The battle that bloodied the city of Nalchik starting Thursday morning, causing more than 100 deaths, came straight out of the deadly playbook of Chechen rebels whose leaders have sworn to engulf the entire Caucasus region of southern Russia in conflict.
But it also sprang from the failures of a corrupt local leadership, whose campaign against Islamic extremism in the Russian republic of Kabardino-Balkaria alienated and often radicalized religious Muslims, according to human rights groups and experts on the region.
Many of the 103 fighters reported killed or captured Thursday and early Friday in Nalchik were local men, officials said, not natives of nearby Chechnya.
While a decade of separatist warfare there remains a galvanizing cause for young Muslim men across the region, they are just as often pushed toward violence by what they witness in their own impoverished neighborhoods, analysts said.
"The local bureaucracy, in my view, is the main source of instability," said Maxim Shevchenko, director of the Center for Strategic Research on Modern Religion and Politics, a Moscow-based organization. "People are completely alienated from the system."
Valery Kokov, who was replaced last month as president of Kabardino-Balkaria, attempted for two years to crush all but an officially sanctioned version of Islam. Scores of young men have been arrested and tortured, according to human rights groups. Often, the beards that they wore as a sign of Muslim piety were forcibly shaved.
The authorities closed 18 mosques, and many others across the republic were allowed to open for only 30 minutes on Fridays, the Muslim Sabbath. Uniformed officials opened the mosques and took the names of everyone who attended service, according to accounts from the republic.
Some analysts trace Thursday's assault to the summer of 2003, when the Chechen rebel commander Shamil Basayev and his wife took shelter in the republic for a month. One of the campaign's results, human rights groups say, is that religious leaders and groups that are fundamentalist in theology but nonviolent have been driven underground.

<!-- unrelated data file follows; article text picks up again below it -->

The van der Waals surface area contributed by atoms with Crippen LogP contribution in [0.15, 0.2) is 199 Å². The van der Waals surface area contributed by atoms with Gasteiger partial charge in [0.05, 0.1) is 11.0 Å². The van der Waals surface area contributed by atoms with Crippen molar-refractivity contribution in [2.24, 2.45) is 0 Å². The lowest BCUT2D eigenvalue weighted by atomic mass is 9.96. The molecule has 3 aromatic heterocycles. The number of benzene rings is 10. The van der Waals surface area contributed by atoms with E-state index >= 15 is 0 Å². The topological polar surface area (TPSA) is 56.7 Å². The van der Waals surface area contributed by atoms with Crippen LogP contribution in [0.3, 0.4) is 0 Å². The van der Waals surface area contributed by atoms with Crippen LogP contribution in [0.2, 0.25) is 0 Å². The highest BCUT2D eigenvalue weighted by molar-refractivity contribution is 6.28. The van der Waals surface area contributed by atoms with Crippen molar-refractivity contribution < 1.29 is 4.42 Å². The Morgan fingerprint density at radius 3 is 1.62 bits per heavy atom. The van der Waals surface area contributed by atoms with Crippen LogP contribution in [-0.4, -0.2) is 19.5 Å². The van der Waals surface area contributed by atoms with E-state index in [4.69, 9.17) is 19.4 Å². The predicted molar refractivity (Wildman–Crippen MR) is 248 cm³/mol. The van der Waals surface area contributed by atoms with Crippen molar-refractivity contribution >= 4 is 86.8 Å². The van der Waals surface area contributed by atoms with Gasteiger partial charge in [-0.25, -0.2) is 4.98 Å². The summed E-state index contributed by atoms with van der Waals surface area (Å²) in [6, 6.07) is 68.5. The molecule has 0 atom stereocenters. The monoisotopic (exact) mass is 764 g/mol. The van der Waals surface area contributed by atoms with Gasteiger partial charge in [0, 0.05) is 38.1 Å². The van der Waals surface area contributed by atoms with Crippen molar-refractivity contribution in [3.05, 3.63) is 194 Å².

The republic's official unemployment rate is 20 percent, and most of its people live in poverty. To many of them, human rights groups said, the local government elite seemed interested in self-enrichment, not the development of industry and jobs.
"The economy of the entire North Caucasus is based on black-market industries and theft from the federal government," said Konstantin Simonov, director of the Center for Contemporary Politics in Moscow. "For ordinary people, there is nothing. What we saw Thursday should surprise no one."
Over the past year, Kabardino-Balkaria has experienced a steady rise in violence, marked by raids against suspected radicals and the killing of local policemen and federal officers. In its lack of security, the republic was coming to resemble nearby Ingushetia and Dagestan. Then, on Thursday morning, a pitched battle exploded.
Russian officials said Friday they had eradicated the last pockets of resistance among the estimated 150 guerrillas who attacked government and police facilities.
Early Friday, Russian special forces stormed a police station where eight fighters were holding five hostages. The hostages, including police officers, were freed and all eight of their captors were killed as they tried to flee in a van, Russian officials said.
At around 8:30 a.m., another three gunmen were killed in a downtown souvenir store where they had barricaded themselves with two hostages. The two hostages were wounded but freed. Special forces in the Russian prison service killed another 12 guerrillas at the service's headquarters in Nalchik on Friday afternoon.
The exact death toll is unknown, but official estimates put the figure at 108. Authorities briefing President Vladimir Putin at the Kremlin Friday said that 72 attackers had been killed and another 31 captured. Putin was also told that 24 security and police officers and 12 civilians had died in the conflict.